4. OK, I just added Desire Under the Elms to my Netflix Queue, which of course brought up more suggestions that I then also added to my Queue. I wish I could stop time for about 1 year and catch up on my TBW list.

  5. “Has there ever been a book or even series of books that a teacher or parent told you not to read because you wouldn’t be able to “handle” it (them) at the time or because that person thought it was (they were) too immoral or too “evil” for you?”



  6. I read Peyton Place when I was about 10. By the time I went to high school I had read most of the books my parents had. Nobody ever told me not to read anything. In high school, we were given a list of books that were required reading, but outside of that, we were pretty much on our own.

  7. My parents had no idea what I was reading when I was a kid! I read Anais Nin and Henry Miller as a freshman in high school. Read all the James Bond books when I was in 6th grade I think. They had no clue. 🙂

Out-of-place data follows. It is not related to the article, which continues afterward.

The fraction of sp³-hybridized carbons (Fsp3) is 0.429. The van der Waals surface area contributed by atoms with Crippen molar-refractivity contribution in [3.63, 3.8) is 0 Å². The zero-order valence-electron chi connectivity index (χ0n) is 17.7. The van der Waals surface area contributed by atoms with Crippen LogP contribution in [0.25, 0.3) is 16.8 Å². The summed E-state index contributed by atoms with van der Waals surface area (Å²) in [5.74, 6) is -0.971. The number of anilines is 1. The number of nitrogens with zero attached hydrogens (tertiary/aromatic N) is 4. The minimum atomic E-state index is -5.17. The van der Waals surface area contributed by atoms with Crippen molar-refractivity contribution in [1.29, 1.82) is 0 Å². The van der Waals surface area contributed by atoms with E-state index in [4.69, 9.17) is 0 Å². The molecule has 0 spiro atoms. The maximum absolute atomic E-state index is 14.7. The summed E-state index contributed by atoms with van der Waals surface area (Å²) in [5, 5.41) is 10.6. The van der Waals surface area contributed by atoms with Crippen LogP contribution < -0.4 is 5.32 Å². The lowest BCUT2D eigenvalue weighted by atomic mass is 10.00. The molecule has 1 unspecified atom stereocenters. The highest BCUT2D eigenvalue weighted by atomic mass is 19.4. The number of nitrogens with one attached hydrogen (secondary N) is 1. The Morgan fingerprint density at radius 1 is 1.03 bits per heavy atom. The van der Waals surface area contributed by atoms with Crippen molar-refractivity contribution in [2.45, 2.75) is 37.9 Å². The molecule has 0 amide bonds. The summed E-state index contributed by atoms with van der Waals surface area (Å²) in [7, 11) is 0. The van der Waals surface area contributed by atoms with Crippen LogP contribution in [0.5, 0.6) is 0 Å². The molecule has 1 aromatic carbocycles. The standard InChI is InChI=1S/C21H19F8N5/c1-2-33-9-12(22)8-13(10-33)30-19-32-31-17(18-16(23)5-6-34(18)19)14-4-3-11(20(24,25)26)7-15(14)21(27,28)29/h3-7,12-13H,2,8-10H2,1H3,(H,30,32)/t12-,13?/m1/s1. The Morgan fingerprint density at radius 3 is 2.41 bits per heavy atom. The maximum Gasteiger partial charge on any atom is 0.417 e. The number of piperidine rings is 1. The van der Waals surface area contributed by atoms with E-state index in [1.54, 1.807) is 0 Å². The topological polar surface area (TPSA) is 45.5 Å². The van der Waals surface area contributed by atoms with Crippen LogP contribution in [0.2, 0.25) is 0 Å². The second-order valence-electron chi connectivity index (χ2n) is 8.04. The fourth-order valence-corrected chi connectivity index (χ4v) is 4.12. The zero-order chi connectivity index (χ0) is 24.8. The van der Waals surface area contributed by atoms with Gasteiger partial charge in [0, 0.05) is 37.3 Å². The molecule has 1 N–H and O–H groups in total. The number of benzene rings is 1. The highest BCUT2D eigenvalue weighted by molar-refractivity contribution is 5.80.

8. I thankfully didn’t ever have that happen, but my grandmother did manage to find some of the books that I was reading and sniffed then said to my mom, “You’re letting her read these?” all while looking down her nose. I don’t remember what the books were, but I do remember that I was bored to tears by them, so they probably were too old for me at the time.

  9. I had the librarian at the school where I taught warn me against reading the Beverly Cleary books to my second graders, telling me the vocabulary was too far above their heads! (She was a wonderful librarian, except for this brief lapse.)